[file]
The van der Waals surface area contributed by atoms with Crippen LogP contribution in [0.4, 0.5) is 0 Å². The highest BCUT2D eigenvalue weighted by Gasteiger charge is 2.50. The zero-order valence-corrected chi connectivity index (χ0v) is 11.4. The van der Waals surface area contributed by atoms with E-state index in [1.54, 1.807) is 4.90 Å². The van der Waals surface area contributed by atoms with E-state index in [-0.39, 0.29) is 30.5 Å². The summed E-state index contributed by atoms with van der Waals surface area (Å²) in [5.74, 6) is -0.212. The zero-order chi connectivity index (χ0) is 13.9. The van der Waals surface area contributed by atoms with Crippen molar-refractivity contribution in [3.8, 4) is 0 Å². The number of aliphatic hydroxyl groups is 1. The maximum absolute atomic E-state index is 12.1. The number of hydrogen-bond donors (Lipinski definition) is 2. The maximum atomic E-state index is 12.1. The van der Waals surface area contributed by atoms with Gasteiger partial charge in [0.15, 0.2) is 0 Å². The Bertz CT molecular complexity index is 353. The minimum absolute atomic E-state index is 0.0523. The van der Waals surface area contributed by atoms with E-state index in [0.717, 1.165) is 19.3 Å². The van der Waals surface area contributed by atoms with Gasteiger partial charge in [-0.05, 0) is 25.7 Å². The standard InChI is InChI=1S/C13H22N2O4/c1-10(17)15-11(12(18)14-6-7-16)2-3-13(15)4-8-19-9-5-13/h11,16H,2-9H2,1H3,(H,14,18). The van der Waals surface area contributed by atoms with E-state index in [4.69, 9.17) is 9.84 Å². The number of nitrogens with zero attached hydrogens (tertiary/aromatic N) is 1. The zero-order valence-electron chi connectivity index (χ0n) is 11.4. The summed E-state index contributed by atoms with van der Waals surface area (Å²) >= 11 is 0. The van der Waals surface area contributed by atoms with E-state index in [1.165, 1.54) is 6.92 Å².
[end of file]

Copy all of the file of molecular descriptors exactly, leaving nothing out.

The van der Waals surface area contributed by atoms with Crippen LogP contribution in [0.4, 0.5) is 0 Å². The highest BCUT2D eigenvalue weighted by Gasteiger charge is 2.50. The zero-order valence-corrected chi connectivity index (χ0v) is 11.4. The van der Waals surface area contributed by atoms with E-state index in [1.54, 1.807) is 4.90 Å². The van der Waals surface area contributed by atoms with E-state index in [-0.39, 0.29) is 30.5 Å². The summed E-state index contributed by atoms with van der Waals surface area (Å²) in [5.74, 6) is -0.212. The zero-order chi connectivity index (χ0) is 13.9. The van der Waals surface area contributed by atoms with Crippen molar-refractivity contribution in [3.8, 4) is 0 Å². The number of aliphatic hydroxyl groups is 1. The maximum absolute atomic E-state index is 12.1. The number of hydrogen-bond donors (Lipinski definition) is 2. The maximum atomic E-state index is 12.1. The van der Waals surface area contributed by atoms with Gasteiger partial charge in [0.15, 0.2) is 0 Å². The Bertz CT molecular complexity index is 353. The minimum absolute atomic E-state index is 0.0523. The van der Waals surface area contributed by atoms with E-state index in [0.717, 1.165) is 19.3 Å². The van der Waals surface area contributed by atoms with Gasteiger partial charge in [-0.05, 0) is 25.7 Å². The standard InChI is InChI=1S/C13H22N2O4/c1-10(17)15-11(12(18)14-6-7-16)2-3-13(15)4-8-19-9-5-13/h11,16H,2-9H2,1H3,(H,14,18). The van der Waals surface area contributed by atoms with E-state index in [4.69, 9.17) is 9.84 Å². The number of nitrogens with zero attached hydrogens (tertiary/aromatic N) is 1. The zero-order valence-electron chi connectivity index (χ0n) is 11.4. The summed E-state index contributed by atoms with van der Waals surface area (Å²) >= 11 is 0. The van der Waals surface area contributed by atoms with E-state index in [1.165, 1.54) is 6.92 Å².